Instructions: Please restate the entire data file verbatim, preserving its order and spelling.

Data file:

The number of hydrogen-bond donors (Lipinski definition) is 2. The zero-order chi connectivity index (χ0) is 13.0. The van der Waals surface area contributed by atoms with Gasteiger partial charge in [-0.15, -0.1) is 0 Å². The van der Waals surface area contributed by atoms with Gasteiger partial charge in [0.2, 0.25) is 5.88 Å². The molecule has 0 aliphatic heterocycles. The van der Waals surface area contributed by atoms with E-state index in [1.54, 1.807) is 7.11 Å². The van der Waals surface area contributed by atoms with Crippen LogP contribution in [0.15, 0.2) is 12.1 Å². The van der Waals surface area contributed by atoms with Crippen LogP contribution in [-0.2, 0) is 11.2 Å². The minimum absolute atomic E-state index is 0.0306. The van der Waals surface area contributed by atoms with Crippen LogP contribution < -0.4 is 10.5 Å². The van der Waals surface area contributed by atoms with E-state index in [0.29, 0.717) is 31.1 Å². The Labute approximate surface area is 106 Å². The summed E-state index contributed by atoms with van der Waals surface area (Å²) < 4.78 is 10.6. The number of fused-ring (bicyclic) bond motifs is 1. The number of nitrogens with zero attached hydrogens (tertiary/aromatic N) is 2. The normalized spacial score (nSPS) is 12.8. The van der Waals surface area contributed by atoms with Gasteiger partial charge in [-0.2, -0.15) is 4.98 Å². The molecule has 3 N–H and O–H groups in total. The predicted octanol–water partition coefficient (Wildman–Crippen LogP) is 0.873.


The number of hydrogen-bond donors (Lipinski definition) is 2. The zero-order chi connectivity index (χ0) is 13.0. The van der Waals surface area contributed by atoms with Gasteiger partial charge in [-0.15, -0.1) is 0 Å². The van der Waals surface area contributed by atoms with Gasteiger partial charge in [0.2, 0.25) is 5.88 Å². The molecule has 0 aliphatic heterocycles. The van der Waals surface area contributed by atoms with E-state index in [1.54, 1.807) is 7.11 Å². The van der Waals surface area contributed by atoms with Crippen LogP contribution in [0.15, 0.2) is 12.1 Å². The van der Waals surface area contributed by atoms with Crippen LogP contribution in [-0.2, 0) is 11.2 Å². The minimum absolute atomic E-state index is 0.0306. The van der Waals surface area contributed by atoms with Crippen LogP contribution < -0.4 is 10.5 Å². The van der Waals surface area contributed by atoms with E-state index in [0.29, 0.717) is 31.1 Å². The Labute approximate surface area is 106 Å². The summed E-state index contributed by atoms with van der Waals surface area (Å²) < 4.78 is 10.6. The number of fused-ring (bicyclic) bond motifs is 1. The number of nitrogens with zero attached hydrogens (tertiary/aromatic N) is 2. The normalized spacial score (nSPS) is 12.8. The van der Waals surface area contributed by atoms with Gasteiger partial charge in [-0.2, -0.15) is 4.98 Å². The molecule has 3 N–H and O–H groups in total. The predicted octanol–water partition coefficient (Wildman–Crippen LogP) is 0.873.